mmm, me thinks we should have a centralized department to handle all integration of homeland security information. Hey, we could call it homeland security too. Wow, what a great idea. Whoops, Bush already thought of it. I think he said the same people that told them there were nukes in Iraq also recommended this on top of spending a trillion a year on the military.

    Americans are fools. Fools and their money are soon parted.

  5. iceman76 said, on December 28, 2009 at 3:51 am


    1. Why was he band from traveling to England and not USA? I need a better reason than he was no longer a student in England.

    2. Did the policy of prohibiting monitoring international phone calls allow this to happen?

    3. Did he have a valid passport from Nigeria?

    4. Did he have liquids in quantities that were above the allowable limit?

    5. Did he have an explosive in a powder form or ointment that was activated by adding water?

    6. Did any screening rule changes occur that increased the burden of proof to list a terror suspect to the no-fly list?

    7. Will he be questioned to find out if he had a colleague aboard the South American flight that went missing over the Atlantic ocean?

    8. Did he ingest any evidence that would have made him lethargic and unable to resist being confined on the plane?

    9. Are there any investigative reporters “out there”? We the public need “objective” reporters, not “cheerleaders”, that can find out if policy changes by the new administration contributed to letting this guy slip thru our security systems. We need to know if we can prevent this simply by adding more security measures?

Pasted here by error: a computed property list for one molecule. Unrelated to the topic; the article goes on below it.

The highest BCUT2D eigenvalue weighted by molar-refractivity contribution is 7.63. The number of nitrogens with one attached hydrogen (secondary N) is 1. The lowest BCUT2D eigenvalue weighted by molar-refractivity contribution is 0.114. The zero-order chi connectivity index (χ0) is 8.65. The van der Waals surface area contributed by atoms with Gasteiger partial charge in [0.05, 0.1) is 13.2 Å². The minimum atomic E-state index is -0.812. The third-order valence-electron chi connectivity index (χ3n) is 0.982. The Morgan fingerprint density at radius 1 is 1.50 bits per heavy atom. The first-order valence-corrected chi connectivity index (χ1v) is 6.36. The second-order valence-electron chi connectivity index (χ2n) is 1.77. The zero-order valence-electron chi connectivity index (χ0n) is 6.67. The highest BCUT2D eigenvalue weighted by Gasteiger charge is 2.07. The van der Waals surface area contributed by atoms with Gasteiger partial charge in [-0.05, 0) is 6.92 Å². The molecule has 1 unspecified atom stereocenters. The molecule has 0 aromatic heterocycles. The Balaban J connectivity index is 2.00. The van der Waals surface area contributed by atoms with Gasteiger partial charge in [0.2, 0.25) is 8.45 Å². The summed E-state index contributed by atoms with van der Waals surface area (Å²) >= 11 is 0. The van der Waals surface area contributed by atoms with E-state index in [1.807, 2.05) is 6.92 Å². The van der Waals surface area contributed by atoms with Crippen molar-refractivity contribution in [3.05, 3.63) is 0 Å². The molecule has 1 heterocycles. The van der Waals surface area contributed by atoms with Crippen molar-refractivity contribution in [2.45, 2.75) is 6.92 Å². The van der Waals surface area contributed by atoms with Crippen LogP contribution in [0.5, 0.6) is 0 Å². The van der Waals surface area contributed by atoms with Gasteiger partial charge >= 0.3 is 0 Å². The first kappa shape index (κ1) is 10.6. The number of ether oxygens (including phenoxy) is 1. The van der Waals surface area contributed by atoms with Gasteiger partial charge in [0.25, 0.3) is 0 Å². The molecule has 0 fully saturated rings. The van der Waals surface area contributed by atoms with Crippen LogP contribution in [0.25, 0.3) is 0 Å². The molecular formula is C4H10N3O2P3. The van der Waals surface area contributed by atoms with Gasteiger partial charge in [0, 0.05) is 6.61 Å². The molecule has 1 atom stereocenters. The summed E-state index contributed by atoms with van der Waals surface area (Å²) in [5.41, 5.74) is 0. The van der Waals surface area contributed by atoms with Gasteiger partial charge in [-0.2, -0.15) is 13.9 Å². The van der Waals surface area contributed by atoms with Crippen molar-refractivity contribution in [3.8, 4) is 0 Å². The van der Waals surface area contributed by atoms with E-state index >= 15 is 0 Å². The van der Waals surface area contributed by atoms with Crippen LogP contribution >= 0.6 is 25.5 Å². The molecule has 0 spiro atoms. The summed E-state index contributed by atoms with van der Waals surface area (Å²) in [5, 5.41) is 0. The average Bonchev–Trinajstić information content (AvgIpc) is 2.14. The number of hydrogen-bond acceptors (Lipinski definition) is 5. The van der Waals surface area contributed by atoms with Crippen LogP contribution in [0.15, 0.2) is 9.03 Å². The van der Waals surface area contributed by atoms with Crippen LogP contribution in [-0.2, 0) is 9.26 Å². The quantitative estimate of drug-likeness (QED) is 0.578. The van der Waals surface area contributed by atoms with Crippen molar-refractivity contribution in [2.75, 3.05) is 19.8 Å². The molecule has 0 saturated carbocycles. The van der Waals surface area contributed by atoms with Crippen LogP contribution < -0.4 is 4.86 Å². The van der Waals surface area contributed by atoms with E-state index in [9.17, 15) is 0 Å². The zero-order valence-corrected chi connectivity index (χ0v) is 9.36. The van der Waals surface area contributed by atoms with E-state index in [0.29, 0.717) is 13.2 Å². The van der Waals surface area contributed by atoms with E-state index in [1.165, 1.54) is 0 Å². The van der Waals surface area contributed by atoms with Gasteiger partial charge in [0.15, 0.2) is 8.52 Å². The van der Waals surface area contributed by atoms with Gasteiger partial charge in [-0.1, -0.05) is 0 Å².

10. Who paid for the flight ticket? Did he have a bank account or credit card? Did he have cash on him and in what currency?

    11. Did he have a fatal disease such as HIV, cancer, etc.?

    12. Does he have children and a family or someone kin to him that has been kidnapped?

    13. Was he required to state where and who he planned to visit in the USA other than the atmosphere above Michigan?

    We need facts!

  6. Dan said, on December 28, 2009 at 3:51 am

    Hopefully this failed act of terrorism will convince others outside of the United States to boost their own preventive security measures. What is the good of improving surviellence technology in the United States if international airports do not have similar capabilities. Nigerian airports should be a primary concern, considering the fact that Islamic terrorists on the continent could easily take advantage of Nigeria’s endemic problems. After all, terrorists based in either Yemen or Somalia could easily make the trek to Nigeria in the hopes of entering either the United States or Western Europe.

    Nigeria and the Netherlands- the two nations that failed to subdue Abdul Mudallad despite his presence on a counterterrorist watch list- must understand that their security is also at stake. Slip-ups could quickly morph into civilian casualties and psychological damage.

  7. Blue13326 said, on December 28, 2009 at 3:52 am

    Waitaminute…I thought terrorism and terrorists were a product of poverty and repression due to evil US domination; our elites has assured of this for years now…yet, all these terrorists seem to be rich kids from lives of luxury…

    Oh well, when reality conflicts with leftism, we all know leftists never let that get in their way…